Businessman Arron Banks has been challenged to explain where the money for his Brexit campaign came from.
Mr Banks is the subject of a police probe into claims he was not the “true source” of £8m loaned to his Leave.EU campaign at the 2016 EU referendum.
The Electoral Commission referred the case to the National Crime Agency, which said potential criminal offences may have been committed.
Mr Banks told the BBC’s Andrew Marr the money came from his UK businesses.
Foreign donations to political campaigns are banned under UK law.
Mr Banks has faced claims that money to fund Leave.EU came from Russian sources – something he has repeatedly denied.
“There was no Russian money and no interference of any type. I want to be absolutely clear about that,” he told the BBC’s Andrew Marr show.
“The money came from Rock Services which was a UK limited company.”
Who is Arron Banks?
- The Bristol-based insurance tycoon, who was born in Cheshire, was a Lloyd’s underwriter before starting his own firms
- The twice married father-of-five has been a close friend and supporter of Nigel Farage
- Mr Banks was a Conservative supporter until 2014 when he defected to UKIP, giving them £1m
- He is said to be one of the biggest political donors in UK history, thought to have given up to £9.6m to Leave.EU – which he co-founded – and UKIP
- Leave.EU, which was backed by then UKIP leader Mr Farage, lost out to Vote Leave in the battle to become the official Leave campaign in the 2016 EU referendum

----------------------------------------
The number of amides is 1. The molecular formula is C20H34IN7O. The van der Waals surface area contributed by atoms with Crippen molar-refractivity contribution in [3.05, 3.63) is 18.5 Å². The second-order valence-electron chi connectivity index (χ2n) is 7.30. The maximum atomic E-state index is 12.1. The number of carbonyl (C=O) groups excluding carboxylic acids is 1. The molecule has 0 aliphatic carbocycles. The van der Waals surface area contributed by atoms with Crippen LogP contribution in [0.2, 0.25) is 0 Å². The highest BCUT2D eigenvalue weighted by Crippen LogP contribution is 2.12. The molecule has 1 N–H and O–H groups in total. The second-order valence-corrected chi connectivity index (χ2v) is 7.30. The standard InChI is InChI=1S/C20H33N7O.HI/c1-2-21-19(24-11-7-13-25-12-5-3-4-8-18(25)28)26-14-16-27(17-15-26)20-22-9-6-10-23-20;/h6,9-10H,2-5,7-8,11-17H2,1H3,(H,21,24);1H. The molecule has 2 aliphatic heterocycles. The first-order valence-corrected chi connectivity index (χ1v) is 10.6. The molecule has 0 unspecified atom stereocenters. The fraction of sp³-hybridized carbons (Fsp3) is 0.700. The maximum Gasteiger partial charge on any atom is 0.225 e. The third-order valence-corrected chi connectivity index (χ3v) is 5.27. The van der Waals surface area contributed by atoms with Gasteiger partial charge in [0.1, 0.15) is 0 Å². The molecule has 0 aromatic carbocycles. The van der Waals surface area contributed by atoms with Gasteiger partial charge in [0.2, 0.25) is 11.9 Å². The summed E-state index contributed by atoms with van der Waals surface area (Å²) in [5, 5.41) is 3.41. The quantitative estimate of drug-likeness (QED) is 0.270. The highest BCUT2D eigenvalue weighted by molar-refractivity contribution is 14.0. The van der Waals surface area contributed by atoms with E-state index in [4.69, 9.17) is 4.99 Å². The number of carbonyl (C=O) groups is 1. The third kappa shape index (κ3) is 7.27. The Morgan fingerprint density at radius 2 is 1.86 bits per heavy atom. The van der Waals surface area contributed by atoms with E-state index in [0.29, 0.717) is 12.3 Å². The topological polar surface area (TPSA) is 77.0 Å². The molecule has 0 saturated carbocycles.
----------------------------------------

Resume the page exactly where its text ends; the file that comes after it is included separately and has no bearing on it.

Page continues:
- His Leave.EU campaign targeted its message at voters angry about EU immigration
The Electoral Commission says it suspects the money came from Rock Holdings, the parent company of Rock Services, which is registered in the Isle of Man and so “could not lawfully make any donation or be a party to any loan to Leave.EU”.
The Commission referred the case to the National Crime Agency because it has the ability to investigate financial transactions in the Isle of Man, something that is beyond the scope of the electoral watchdog.
Mr Banks denied Rock Services was a “shell company” that did not have sufficient funds to be the source of the money for Better for the Country (BFTC), which ran Leave.EU.
In its report on the case, the Electoral Commission said: “We have reasonable grounds to suspect that Rock Services did not fund the payments of £8m it is said it made to BFTC from its UK-generated income”.
Mr Banks said Rock Services has “all sorts of revenues” but did not detail them.
He said: “We insure half a million people.
“I know it’s complex for journalists to understand but we know what this is about – it’s about undermining Article 50 and the Brexit result.
“It’s a group of vicious MPs who have grouped together with the Guardian and the FT.”
Mr Banks was also asked about a report in the Sunday Times that he would back Remain if the 2016 referendum were re-run.
He replied: “What I said was that the corruption I have seen in British politics, the sewer that exists and the disgraceful behaviour of the government over what they are doing with Brexit and how they are selling out, means that if I had my time again I think we would have been better to probably remain and not unleash these demons.”
Brexit: Arron Banks challenged over Leave.EU funds}